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Guanidinoacetic acid supplementation in broiler chickens fed on corn-soybean diets affects performance in the finisher period and energy metabolites in breast muscle independent of diet nutrient density.

Authors
  • Majdeddin, M1, 2
  • Golian, A1
  • Kermanshahi, H1
  • De Smet, S2
  • Michiels, J2
  • 1 a Centre of Excellence, Animal Science Department , Ferdowsi University of Mashhad , Mashhad , Iran. , (Iran)
  • 2 b Laboratory for Animal Nutrition and Animal Product Quality, Department of Animal Sciences and Aquatic Ecology , Ghent University , Gent , Belgium. , (Belgium)
Type
Published Article
Journal
British Poultry Science
Publisher
Informa UK (Taylor & Francis)
Publication Date
Aug 01, 2018
Volume
59
Issue
4
Pages
443–451
Identifiers
DOI: 10.1080/00071668.2018.1476678
PMID: 29756995
Source
Medline
Keywords
Language
English
License
Unknown

Abstract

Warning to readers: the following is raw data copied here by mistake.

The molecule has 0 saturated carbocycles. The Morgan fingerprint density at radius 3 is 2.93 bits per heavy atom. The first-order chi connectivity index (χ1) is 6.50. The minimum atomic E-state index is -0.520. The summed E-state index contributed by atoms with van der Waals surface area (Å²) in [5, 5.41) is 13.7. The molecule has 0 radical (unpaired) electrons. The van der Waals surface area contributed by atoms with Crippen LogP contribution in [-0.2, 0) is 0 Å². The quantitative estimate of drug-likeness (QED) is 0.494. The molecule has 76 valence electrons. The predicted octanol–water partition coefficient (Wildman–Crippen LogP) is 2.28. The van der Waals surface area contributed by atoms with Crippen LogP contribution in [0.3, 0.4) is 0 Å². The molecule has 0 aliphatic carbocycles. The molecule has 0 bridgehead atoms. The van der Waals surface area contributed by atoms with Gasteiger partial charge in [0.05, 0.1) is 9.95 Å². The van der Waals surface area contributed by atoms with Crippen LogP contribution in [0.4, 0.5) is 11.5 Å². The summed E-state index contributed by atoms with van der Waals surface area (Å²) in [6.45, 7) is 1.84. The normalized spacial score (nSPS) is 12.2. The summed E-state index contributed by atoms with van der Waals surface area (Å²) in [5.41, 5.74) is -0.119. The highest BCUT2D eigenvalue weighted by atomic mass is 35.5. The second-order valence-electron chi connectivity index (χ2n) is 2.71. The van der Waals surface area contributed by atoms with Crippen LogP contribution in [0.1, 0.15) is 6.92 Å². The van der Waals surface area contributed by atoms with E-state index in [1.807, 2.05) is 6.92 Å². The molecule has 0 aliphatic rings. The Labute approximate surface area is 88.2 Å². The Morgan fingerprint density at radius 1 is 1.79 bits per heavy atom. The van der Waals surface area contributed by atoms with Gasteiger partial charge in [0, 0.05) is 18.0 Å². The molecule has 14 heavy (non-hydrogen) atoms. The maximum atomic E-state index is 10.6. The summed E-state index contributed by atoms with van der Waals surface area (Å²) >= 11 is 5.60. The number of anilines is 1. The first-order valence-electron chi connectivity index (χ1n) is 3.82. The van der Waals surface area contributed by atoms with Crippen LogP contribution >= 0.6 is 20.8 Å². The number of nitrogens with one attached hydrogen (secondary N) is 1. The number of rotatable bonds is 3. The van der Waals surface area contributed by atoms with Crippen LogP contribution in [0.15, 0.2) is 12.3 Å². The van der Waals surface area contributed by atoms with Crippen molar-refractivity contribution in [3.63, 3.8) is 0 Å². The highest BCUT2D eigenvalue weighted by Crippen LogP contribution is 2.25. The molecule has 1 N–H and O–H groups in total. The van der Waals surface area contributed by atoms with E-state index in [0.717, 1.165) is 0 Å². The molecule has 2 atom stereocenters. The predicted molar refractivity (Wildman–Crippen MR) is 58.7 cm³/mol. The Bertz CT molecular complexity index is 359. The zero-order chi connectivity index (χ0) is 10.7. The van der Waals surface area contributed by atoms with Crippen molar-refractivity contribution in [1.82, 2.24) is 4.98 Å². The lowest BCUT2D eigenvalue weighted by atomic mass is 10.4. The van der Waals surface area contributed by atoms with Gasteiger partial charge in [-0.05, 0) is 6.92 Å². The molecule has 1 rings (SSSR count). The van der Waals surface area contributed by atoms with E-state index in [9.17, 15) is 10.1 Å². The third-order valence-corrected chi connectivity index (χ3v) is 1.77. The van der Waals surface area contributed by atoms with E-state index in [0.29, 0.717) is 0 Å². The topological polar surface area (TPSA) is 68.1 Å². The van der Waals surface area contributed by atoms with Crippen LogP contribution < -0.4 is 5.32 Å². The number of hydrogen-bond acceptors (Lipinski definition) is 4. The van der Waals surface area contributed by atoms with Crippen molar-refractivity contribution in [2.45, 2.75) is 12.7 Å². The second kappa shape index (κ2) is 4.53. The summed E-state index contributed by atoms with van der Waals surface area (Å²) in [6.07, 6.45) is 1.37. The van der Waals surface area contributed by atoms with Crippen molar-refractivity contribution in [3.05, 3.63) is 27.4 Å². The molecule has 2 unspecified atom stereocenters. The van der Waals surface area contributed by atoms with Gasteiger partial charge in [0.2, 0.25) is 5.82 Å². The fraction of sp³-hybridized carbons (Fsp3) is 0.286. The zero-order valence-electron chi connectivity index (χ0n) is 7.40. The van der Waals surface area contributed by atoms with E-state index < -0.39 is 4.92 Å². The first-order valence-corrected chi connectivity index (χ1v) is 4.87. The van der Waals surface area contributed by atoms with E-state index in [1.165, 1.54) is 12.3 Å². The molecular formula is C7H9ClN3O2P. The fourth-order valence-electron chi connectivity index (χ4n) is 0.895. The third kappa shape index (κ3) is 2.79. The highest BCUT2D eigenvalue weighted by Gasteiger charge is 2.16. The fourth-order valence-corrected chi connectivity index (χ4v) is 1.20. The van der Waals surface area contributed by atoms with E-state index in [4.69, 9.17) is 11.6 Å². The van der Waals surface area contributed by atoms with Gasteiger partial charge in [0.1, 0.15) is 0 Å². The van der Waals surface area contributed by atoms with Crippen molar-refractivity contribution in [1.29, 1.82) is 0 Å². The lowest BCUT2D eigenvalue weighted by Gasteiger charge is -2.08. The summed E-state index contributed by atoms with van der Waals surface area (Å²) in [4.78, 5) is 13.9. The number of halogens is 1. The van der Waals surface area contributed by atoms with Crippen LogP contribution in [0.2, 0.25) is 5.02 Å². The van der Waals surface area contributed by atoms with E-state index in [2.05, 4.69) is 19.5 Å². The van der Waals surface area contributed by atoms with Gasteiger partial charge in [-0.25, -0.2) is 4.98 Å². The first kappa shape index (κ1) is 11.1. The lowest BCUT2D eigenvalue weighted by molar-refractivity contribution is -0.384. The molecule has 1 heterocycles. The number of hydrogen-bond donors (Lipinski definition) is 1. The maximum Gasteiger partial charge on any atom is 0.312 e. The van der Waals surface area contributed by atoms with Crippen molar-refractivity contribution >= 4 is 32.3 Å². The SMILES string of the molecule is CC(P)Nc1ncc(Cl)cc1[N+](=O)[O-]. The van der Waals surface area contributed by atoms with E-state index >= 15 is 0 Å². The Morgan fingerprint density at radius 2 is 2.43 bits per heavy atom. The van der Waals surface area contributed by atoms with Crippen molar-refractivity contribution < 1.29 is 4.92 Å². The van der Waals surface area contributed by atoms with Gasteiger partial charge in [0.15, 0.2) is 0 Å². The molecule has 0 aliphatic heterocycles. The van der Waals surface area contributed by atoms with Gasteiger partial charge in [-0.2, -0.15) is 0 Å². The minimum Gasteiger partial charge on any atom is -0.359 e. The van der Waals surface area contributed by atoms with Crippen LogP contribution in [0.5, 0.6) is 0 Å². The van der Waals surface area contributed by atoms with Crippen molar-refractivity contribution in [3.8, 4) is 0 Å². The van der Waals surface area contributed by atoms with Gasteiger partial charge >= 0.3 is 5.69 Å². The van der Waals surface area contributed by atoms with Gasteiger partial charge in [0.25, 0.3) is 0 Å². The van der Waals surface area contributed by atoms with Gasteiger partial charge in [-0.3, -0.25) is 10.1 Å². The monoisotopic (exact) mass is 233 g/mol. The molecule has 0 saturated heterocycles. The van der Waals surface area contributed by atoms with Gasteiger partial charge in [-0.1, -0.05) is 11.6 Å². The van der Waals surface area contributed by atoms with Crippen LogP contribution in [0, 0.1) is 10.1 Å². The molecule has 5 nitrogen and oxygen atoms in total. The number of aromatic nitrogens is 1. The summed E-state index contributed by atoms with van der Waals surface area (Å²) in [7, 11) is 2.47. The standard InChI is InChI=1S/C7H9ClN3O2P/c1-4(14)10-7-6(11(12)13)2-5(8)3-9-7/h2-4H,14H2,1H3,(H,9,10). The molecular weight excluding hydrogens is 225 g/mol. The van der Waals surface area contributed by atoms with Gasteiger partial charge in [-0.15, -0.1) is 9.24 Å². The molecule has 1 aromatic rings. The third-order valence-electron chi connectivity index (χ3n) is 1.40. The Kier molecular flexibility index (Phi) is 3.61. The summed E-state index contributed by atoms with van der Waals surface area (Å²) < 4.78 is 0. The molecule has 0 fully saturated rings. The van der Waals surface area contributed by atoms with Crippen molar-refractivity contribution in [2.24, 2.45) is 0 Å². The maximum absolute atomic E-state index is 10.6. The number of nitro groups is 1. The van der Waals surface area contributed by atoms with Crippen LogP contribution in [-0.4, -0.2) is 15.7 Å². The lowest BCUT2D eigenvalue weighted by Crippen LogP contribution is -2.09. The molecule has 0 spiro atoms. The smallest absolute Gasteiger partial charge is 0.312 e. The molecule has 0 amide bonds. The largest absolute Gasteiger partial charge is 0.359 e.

(1) Guanidinoacetic acid (GAA) is the single immediate endogenous precursor of creatine (Cr). It was hypothesised that dietary GAA would have different effects on performance and energy metabolites in breast muscle depending on the nutrient density (ND) of corn-soybean-based diets. (2) A total of 540 one-day-old male Ross 308 broilers were allocated to 9 dietary treatments with 6 replicates (10 birds each) in a 3 × 3 factorial arrangement with three levels of ND (low, 2800; medium, 2950 and high, 3100 kcal metabolizable energy (ME)/kg; and with the other nutrients being constant relative to ME) and supplemented with three levels of GAA (0, 0.6 and 1.2 g/kg) in a 42-d feeding trial. (3) In the starter and grower periods, increasing levels of ND improved body weight (BW), average daily gain (ADG), average daily feed intake (ADFI) and feed conversion ratio (FCR), with the exception of ADFI in the starter period. GAA supplementation did not affect performance characteristics. All performance indicators responded markedly to increasing ND in the finisher period, whereas the highest GAA level reduced ADFI compared to the unsupplemented control (156 vs. 162 g/d) and concomitantly FCR (1.81 vs. 1.93). No interactive effects were noted for any performance trait. The high ND diet resulted in more breast meat yield on d42, associated with higher fat content and darker colour compared to the other ND levels. The GAA supplementation did not affect carcass and breast traits. At the end of the experiment, Cr was elevated when feeding GAA at 1.2 g/kg (5455 vs. 4338 mg/kg fresh muscle). (4) To conclude, ND had a substantial effect on performance and carcass traits, whereas any effect of GAA was limited to FCR in the finisher period and independent of diet ND level.

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